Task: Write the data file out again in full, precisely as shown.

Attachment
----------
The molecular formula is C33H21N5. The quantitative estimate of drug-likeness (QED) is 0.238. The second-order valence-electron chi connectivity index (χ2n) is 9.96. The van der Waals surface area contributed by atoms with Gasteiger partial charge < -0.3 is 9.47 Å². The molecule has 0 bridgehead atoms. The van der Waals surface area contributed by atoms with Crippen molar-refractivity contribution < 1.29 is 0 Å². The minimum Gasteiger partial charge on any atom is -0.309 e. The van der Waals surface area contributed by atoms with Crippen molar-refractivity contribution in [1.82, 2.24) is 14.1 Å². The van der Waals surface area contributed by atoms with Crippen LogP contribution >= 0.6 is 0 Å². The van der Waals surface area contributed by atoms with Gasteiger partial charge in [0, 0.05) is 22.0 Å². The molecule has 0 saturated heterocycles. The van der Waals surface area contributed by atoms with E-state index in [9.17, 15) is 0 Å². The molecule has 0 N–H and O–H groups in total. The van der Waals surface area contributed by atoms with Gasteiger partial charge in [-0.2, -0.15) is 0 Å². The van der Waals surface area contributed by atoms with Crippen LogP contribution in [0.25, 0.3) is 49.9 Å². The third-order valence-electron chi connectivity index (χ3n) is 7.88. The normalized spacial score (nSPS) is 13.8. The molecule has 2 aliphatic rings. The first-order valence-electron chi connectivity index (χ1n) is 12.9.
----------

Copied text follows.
The molecular formula is C33H21N5. The quantitative estimate of drug-likeness (QED) is 0.238. The second-order valence-electron chi connectivity index (χ2n) is 9.96. The van der Waals surface area contributed by atoms with Gasteiger partial charge < -0.3 is 9.47 Å². The molecule has 0 bridgehead atoms. The van der Waals surface area contributed by atoms with Crippen molar-refractivity contribution < 1.29 is 0 Å². The minimum Gasteiger partial charge on any atom is -0.309 e. The van der Waals surface area contributed by atoms with Crippen molar-refractivity contribution in [1.82, 2.24) is 14.1 Å². The van der Waals surface area contributed by atoms with Crippen LogP contribution >= 0.6 is 0 Å². The van der Waals surface area contributed by atoms with Gasteiger partial charge in [0, 0.05) is 22.0 Å². The molecule has 0 saturated heterocycles. The van der Waals surface area contributed by atoms with E-state index in [9.17, 15) is 0 Å². The molecule has 0 N–H and O–H groups in total. The van der Waals surface area contributed by atoms with Gasteiger partial charge in [-0.2, -0.15) is 0 Å². The van der Waals surface area contributed by atoms with Crippen LogP contribution in [0.25, 0.3) is 49.9 Å². The third-order valence-electron chi connectivity index (χ3n) is 7.88. The normalized spacial score (nSPS) is 13.8. The molecule has 2 aliphatic rings. The first-order valence-electron chi connectivity index (χ1n) is 12.9.